LAS VEGAS – Device manufacturers and service providers quietly maintain a pervasive level of remote control over the devices they sell to consumers so they can push over-the-air (OTA) updates for a variety of reasons, but problematically one popular product that enables this type of control is poorly secured and knowledgeable attackers can exploit it in order to compromise affected smart phones, basebands, laptops and other electronic devices.
In a briefing at the Black Hat conference, Accuvant Labs researchers Mathew Solnik and Marc Blanchou explained they could remotely hijack carrier mandated remote control functionalities and inject a laundry list of commands, differing slightly from phone to phone, initiating various functions on more than two billion connected consumer devices. Ultimately, exploiting some fairly simple vulnerabilities in the Open Mobile Alliance device management (OMA-DM) protocol, Solnik and Blanchou claimed they could assume complete control of affected devices.
Troublingly, Solnik and Blanchou said that one particular piece of OMA-DM hardware, developed by RedBend Software and known as vDirect Mobile, commands between 70 and 90 percent of the market.
In what they researchers called their favorite potential attack, they claimed they could deploy a Femtocell, nanoBTS or USRP B210 to transmit Wi-Fi signals, creating a network that phones believed to be cellular and essentially launching a rogue base station attack. Once they established a man-in-the-middle position and hooked an affected device, they could then send wireless application protocol (WAP) messages that appeared to be originating from the appropriate service providers, but actually are coming via Wi-Fi from the rogue base-station.
They used this test environment rather than on a real-life cellular network, but claim the attack would work on a number of networks including LTE, CDMA, and GSM as well as affect numerous platforms such as Android, Blackberry and iOS.
Of course, when a service provider pings a device via OTA, there is a verification process. Unfortunately for this particular OMA-MD product, the verification process is incredibly simple: the carrier authenticates itself by sending the client-side device a combination of the phone’s publicly broadcast international mobile station equipment identifier (IMEI) and a shared key. That shared key is a static number followed by the particular phone’s IMEI. In other words, the authentication mechanism allowing nearly unlimited modification of billions of consumer devices is more or less hardcoded.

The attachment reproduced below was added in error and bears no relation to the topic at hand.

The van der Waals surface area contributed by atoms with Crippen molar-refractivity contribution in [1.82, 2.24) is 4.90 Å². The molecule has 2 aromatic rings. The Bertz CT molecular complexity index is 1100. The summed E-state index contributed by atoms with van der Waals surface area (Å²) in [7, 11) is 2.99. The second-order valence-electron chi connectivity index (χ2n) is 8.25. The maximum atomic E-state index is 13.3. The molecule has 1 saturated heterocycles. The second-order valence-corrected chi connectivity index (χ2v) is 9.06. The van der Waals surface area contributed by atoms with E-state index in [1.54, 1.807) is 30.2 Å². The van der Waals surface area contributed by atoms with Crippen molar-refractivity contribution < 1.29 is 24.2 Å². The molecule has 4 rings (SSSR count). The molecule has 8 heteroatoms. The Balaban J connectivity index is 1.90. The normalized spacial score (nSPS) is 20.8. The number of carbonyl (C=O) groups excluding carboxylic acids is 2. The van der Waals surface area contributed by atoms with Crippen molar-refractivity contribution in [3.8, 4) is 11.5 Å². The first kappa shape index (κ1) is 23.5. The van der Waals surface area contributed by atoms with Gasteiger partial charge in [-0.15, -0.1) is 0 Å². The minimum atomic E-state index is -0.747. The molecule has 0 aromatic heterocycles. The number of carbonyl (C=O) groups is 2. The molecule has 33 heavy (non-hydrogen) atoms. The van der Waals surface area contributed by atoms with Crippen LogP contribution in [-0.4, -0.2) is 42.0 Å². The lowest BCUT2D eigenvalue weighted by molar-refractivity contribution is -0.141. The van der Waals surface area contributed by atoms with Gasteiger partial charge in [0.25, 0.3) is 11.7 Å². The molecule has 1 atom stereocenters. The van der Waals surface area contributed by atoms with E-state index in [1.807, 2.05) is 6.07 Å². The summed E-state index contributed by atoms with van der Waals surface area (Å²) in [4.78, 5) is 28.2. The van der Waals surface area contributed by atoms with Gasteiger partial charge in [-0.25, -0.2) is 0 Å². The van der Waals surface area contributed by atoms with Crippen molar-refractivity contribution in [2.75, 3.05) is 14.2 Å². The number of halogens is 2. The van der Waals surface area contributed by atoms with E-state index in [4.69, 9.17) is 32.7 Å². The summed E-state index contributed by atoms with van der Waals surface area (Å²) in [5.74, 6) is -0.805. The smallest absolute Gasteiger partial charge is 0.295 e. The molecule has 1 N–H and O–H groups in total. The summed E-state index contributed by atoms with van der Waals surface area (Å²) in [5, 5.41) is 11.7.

In the end, the attack provides full client access to anyone with man-in-the-middle or DNS control. RedBend continually maintains this control over an unknown number of devices from their own test-servers, the researchers said, though only the service providers are actually supposed to send OTA updates to devices.
Devices can also be instructed to use HTTP test servers via crafted WAP messages – thus allowing the attacker to place him or herself in a MITM position. In theory, RedBend can use these test servers to access any device using one WAP push with no verification process.
Furthermore, an attacker can maintain a persistent MITM position, reconfiguring device settings so traffic always travels over networks that the attacker can see. They can do this by modifying access point names, proxies, preferred roaming lists, and home networks or by changing routes to preferred gateways. Once these actions are taken, users, particularly ones operating locked devices, have little chance of remedy and not even a factory reset will remove the attackers control of an exploited device.
The pair of researchers intended to prove their exploit with a live demonstration, but – as time ran out – they we unable to make the demo work.